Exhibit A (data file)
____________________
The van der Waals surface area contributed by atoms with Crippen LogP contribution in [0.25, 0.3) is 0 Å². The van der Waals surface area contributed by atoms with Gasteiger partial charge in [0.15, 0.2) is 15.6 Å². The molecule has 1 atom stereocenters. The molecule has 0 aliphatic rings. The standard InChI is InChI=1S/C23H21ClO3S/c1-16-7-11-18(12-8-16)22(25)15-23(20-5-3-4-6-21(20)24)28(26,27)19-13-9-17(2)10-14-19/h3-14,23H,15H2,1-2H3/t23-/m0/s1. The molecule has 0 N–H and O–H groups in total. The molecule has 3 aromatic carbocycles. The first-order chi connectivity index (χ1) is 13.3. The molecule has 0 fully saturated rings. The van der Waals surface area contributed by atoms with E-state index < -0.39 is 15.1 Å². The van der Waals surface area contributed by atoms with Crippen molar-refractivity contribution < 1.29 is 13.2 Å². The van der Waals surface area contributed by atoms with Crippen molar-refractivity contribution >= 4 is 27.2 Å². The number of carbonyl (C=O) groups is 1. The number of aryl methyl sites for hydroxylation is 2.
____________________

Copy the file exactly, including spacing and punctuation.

The van der Waals surface area contributed by atoms with Crippen LogP contribution in [0.25, 0.3) is 0 Å². The van der Waals surface area contributed by atoms with Gasteiger partial charge in [0.15, 0.2) is 15.6 Å². The molecule has 1 atom stereocenters. The molecule has 0 aliphatic rings. The standard InChI is InChI=1S/C23H21ClO3S/c1-16-7-11-18(12-8-16)22(25)15-23(20-5-3-4-6-21(20)24)28(26,27)19-13-9-17(2)10-14-19/h3-14,23H,15H2,1-2H3/t23-/m0/s1. The molecule has 0 N–H and O–H groups in total. The molecule has 3 aromatic carbocycles. The first-order chi connectivity index (χ1) is 13.3. The molecule has 0 fully saturated rings. The van der Waals surface area contributed by atoms with E-state index < -0.39 is 15.1 Å². The van der Waals surface area contributed by atoms with Crippen molar-refractivity contribution < 1.29 is 13.2 Å². The van der Waals surface area contributed by atoms with Crippen molar-refractivity contribution >= 4 is 27.2 Å². The number of carbonyl (C=O) groups is 1. The number of aryl methyl sites for hydroxylation is 2.